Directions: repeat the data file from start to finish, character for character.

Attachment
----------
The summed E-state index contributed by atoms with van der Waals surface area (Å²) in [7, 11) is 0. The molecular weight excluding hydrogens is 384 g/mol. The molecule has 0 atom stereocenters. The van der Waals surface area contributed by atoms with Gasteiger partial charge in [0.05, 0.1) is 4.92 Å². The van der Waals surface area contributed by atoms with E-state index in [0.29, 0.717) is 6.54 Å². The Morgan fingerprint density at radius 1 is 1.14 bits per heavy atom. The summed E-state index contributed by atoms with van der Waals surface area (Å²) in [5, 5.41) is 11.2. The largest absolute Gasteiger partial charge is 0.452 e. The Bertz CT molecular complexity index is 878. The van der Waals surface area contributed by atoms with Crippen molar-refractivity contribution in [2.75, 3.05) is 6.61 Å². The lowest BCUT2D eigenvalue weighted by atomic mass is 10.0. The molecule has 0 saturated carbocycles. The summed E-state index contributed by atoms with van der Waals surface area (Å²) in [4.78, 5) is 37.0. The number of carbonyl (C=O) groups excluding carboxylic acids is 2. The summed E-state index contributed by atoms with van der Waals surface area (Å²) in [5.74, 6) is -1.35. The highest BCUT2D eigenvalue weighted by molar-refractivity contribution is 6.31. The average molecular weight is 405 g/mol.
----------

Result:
The summed E-state index contributed by atoms with van der Waals surface area (Å²) in [7, 11) is 0. The molecular weight excluding hydrogens is 384 g/mol. The molecule has 0 atom stereocenters. The van der Waals surface area contributed by atoms with Gasteiger partial charge in [0.05, 0.1) is 4.92 Å². The van der Waals surface area contributed by atoms with E-state index in [0.29, 0.717) is 6.54 Å². The Morgan fingerprint density at radius 1 is 1.14 bits per heavy atom. The summed E-state index contributed by atoms with van der Waals surface area (Å²) in [5, 5.41) is 11.2. The largest absolute Gasteiger partial charge is 0.452 e. The Bertz CT molecular complexity index is 878. The van der Waals surface area contributed by atoms with Crippen molar-refractivity contribution in [2.75, 3.05) is 6.61 Å². The lowest BCUT2D eigenvalue weighted by atomic mass is 10.0. The molecule has 0 saturated carbocycles. The summed E-state index contributed by atoms with van der Waals surface area (Å²) in [4.78, 5) is 37.0. The number of carbonyl (C=O) groups excluding carboxylic acids is 2. The summed E-state index contributed by atoms with van der Waals surface area (Å²) in [5.74, 6) is -1.35. The highest BCUT2D eigenvalue weighted by molar-refractivity contribution is 6.31. The average molecular weight is 405 g/mol.